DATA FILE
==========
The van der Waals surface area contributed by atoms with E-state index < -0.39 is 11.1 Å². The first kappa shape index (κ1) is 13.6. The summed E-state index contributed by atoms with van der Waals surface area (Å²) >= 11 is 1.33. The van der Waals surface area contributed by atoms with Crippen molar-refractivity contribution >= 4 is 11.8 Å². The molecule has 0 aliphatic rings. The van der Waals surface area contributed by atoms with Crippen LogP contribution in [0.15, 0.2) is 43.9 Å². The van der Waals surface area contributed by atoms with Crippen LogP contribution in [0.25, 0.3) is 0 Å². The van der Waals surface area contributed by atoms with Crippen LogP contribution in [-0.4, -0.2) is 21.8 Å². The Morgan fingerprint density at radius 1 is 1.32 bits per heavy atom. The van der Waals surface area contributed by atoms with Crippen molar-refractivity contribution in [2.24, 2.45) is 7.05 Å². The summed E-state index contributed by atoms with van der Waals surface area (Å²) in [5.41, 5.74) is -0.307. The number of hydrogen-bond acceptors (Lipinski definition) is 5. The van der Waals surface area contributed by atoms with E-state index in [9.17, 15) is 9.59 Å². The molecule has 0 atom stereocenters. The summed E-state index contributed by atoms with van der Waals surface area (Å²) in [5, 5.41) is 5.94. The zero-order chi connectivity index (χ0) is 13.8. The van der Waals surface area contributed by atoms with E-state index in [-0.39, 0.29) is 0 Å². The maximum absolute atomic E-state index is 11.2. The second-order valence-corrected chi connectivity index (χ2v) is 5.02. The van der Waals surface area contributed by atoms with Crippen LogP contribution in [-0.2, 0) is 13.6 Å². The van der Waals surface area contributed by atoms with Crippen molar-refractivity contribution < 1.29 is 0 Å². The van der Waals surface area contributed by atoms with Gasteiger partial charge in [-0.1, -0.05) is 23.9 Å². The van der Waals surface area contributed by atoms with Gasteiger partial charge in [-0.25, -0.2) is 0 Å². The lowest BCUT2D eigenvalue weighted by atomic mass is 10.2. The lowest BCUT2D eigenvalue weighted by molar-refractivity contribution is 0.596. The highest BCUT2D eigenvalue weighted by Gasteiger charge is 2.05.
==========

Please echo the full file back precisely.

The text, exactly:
The van der Waals surface area contributed by atoms with E-state index < -0.39 is 11.1 Å². The first kappa shape index (κ1) is 13.6. The summed E-state index contributed by atoms with van der Waals surface area (Å²) >= 11 is 1.33. The van der Waals surface area contributed by atoms with Crippen molar-refractivity contribution >= 4 is 11.8 Å². The molecule has 0 aliphatic rings. The van der Waals surface area contributed by atoms with Crippen LogP contribution in [0.15, 0.2) is 43.9 Å². The van der Waals surface area contributed by atoms with Crippen LogP contribution in [0.25, 0.3) is 0 Å². The van der Waals surface area contributed by atoms with Crippen LogP contribution in [-0.4, -0.2) is 21.8 Å². The Morgan fingerprint density at radius 1 is 1.32 bits per heavy atom. The van der Waals surface area contributed by atoms with Crippen molar-refractivity contribution in [2.24, 2.45) is 7.05 Å². The summed E-state index contributed by atoms with van der Waals surface area (Å²) in [5.41, 5.74) is -0.307. The number of hydrogen-bond acceptors (Lipinski definition) is 5. The van der Waals surface area contributed by atoms with E-state index in [9.17, 15) is 9.59 Å². The molecule has 0 atom stereocenters. The summed E-state index contributed by atoms with van der Waals surface area (Å²) in [5, 5.41) is 5.94. The zero-order chi connectivity index (χ0) is 13.8. The van der Waals surface area contributed by atoms with E-state index in [-0.39, 0.29) is 0 Å². The maximum absolute atomic E-state index is 11.2. The second-order valence-corrected chi connectivity index (χ2v) is 5.02. The van der Waals surface area contributed by atoms with Crippen LogP contribution in [-0.2, 0) is 13.6 Å². The van der Waals surface area contributed by atoms with Crippen molar-refractivity contribution < 1.29 is 0 Å². The van der Waals surface area contributed by atoms with Gasteiger partial charge in [-0.1, -0.05) is 23.9 Å². The van der Waals surface area contributed by atoms with Gasteiger partial charge in [-0.25, -0.2) is 0 Å². The lowest BCUT2D eigenvalue weighted by atomic mass is 10.2. The lowest BCUT2D eigenvalue weighted by molar-refractivity contribution is 0.596. The highest BCUT2D eigenvalue weighted by Gasteiger charge is 2.05.